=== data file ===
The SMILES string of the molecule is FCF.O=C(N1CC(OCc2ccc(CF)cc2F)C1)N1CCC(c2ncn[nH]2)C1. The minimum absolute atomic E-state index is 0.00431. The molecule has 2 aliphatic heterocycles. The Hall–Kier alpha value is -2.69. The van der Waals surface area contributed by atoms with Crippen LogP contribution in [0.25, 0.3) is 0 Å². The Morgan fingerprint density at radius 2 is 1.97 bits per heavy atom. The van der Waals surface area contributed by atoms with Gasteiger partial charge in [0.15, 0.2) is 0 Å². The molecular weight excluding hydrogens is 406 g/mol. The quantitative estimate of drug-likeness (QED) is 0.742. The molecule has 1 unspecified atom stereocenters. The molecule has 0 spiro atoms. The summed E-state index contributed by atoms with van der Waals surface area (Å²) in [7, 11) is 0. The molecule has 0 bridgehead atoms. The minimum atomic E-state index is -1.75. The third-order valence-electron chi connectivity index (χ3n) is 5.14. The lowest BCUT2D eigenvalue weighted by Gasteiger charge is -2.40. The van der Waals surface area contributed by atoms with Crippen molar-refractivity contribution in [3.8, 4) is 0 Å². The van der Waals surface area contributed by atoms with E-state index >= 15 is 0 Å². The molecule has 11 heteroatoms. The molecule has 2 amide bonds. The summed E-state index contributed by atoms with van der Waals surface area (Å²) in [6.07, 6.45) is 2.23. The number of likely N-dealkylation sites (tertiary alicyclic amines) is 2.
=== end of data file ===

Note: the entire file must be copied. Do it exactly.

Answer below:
The SMILES string of the molecule is FCF.O=C(N1CC(OCc2ccc(CF)cc2F)C1)N1CCC(c2ncn[nH]2)C1. The minimum absolute atomic E-state index is 0.00431. The molecule has 2 aliphatic heterocycles. The Hall–Kier alpha value is -2.69. The van der Waals surface area contributed by atoms with Crippen LogP contribution in [0.25, 0.3) is 0 Å². The Morgan fingerprint density at radius 2 is 1.97 bits per heavy atom. The van der Waals surface area contributed by atoms with Gasteiger partial charge in [0.15, 0.2) is 0 Å². The molecular weight excluding hydrogens is 406 g/mol. The quantitative estimate of drug-likeness (QED) is 0.742. The molecule has 1 unspecified atom stereocenters. The molecule has 0 spiro atoms. The summed E-state index contributed by atoms with van der Waals surface area (Å²) in [7, 11) is 0. The molecule has 0 bridgehead atoms. The minimum atomic E-state index is -1.75. The third-order valence-electron chi connectivity index (χ3n) is 5.14. The lowest BCUT2D eigenvalue weighted by Gasteiger charge is -2.40. The van der Waals surface area contributed by atoms with Crippen molar-refractivity contribution in [3.8, 4) is 0 Å². The van der Waals surface area contributed by atoms with E-state index >= 15 is 0 Å². The molecule has 11 heteroatoms. The molecule has 2 amide bonds. The summed E-state index contributed by atoms with van der Waals surface area (Å²) in [6.07, 6.45) is 2.23. The number of likely N-dealkylation sites (tertiary alicyclic amines) is 2.